A cane is almost like having a dog by your side, strangers use it to start a conversation, especially if you look, by all other standards, "good." Once you are using a wheel chair or power chair, here come the questions. If he were not married to a TV celebrity wife, he probably would be just another guy with MS. The ones we never hear about. The ones who have studied their disease and get on with living until they die. Like me, like all of us, we think we will be the ones who don't progress, who live long enough for a cure, who will NOT die WITH MS. Now, in 2011, I don't think that way anymore. I think I will indeed die with MS. But, I agree with Cohen on this thought of his too: " You know on every level that it is a one-way trip. You're never going to cross back over. I deny the certainty of possible outcomes. It really frees you up." Or as I have said many times, I think of my MS always and never.

If you want to be inspired, read his books and look for the current AARP magazine cover story about this amazing man who just happens to have MS.

12 comments:

OldOldLady Of The Hills said...

The best spokesperson for multiple sclerosis is Richard Cohen. Yesterday he appeared on the TV show The View, with his wife Meredith Vieira. I am a big fan of his books about living with a chronic illness: "Blindsided: Lifting a Life Above Illness: A Reluctant Memoir," and "Strong at the Broken Places," which I have been greatly inspired by. (under label MS, you can read more about that from my blog)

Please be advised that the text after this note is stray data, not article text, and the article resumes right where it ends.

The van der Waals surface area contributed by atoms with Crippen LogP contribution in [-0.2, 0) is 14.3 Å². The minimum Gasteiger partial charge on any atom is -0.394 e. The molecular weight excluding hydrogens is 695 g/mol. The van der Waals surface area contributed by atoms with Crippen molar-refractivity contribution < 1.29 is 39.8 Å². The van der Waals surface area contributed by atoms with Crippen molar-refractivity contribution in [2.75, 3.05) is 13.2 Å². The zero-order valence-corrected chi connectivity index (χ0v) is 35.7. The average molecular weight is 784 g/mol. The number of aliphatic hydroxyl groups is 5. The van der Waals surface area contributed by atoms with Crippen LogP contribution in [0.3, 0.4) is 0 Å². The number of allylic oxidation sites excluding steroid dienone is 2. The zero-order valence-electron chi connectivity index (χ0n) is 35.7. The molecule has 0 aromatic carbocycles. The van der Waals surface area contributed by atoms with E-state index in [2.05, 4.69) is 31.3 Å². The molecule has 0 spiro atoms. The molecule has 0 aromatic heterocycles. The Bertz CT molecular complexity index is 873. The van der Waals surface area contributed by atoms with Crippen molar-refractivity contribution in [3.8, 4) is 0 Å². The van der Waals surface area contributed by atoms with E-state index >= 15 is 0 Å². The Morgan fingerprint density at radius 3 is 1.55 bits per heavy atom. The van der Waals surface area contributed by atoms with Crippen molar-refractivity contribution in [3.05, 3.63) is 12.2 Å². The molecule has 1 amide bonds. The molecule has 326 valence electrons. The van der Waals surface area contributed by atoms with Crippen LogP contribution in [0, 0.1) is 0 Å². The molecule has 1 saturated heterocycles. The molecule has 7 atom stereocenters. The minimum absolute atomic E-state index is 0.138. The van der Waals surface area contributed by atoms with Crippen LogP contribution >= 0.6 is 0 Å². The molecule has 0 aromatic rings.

When I become frustrated with people slobbering over Montel Williams as a "great spokesperson for MS," I calm myself by thinking about Richard Cohen.

Richard Cohen is the real deal. He has lived with MS over 40 years. He said yesterday that people seem to want to ignore the "progressive" nature of MS. He was unhappy with the fact that more is spent in the U.S. on our 'war' in Pakistan in 2-1/2 months than for illness in a year.
He noted how poorly the NIH (National Institutes of Health) is funded, how stem cell help for MS is far away. Maybe I like him so much because he agrees with me on this point: There have been no significant advances towards curing MS.

Many are afraid to speak the truth about MS. Many are afraid to hear it. Many doctors have lied to me because it made them feel better than if they had to speak the truth. Many people with MS latch onto the latest cure-craze (FDA be damned! I feel great now!) until it fails them. But if you live with MS long enough you will, with RARE exception, finally accept your diagnosis: You have MS, a chronic, progressive, disease without a cure.

Accepting those facts about MS, has allowed me to keep moving on with my life, allowed me to plan for the future, and allowed me to prepare my loved ones for what lies ahead. I don't waste time chasing rainbows for that pot of cure at the end. Like Richard, I have a LIFE to live!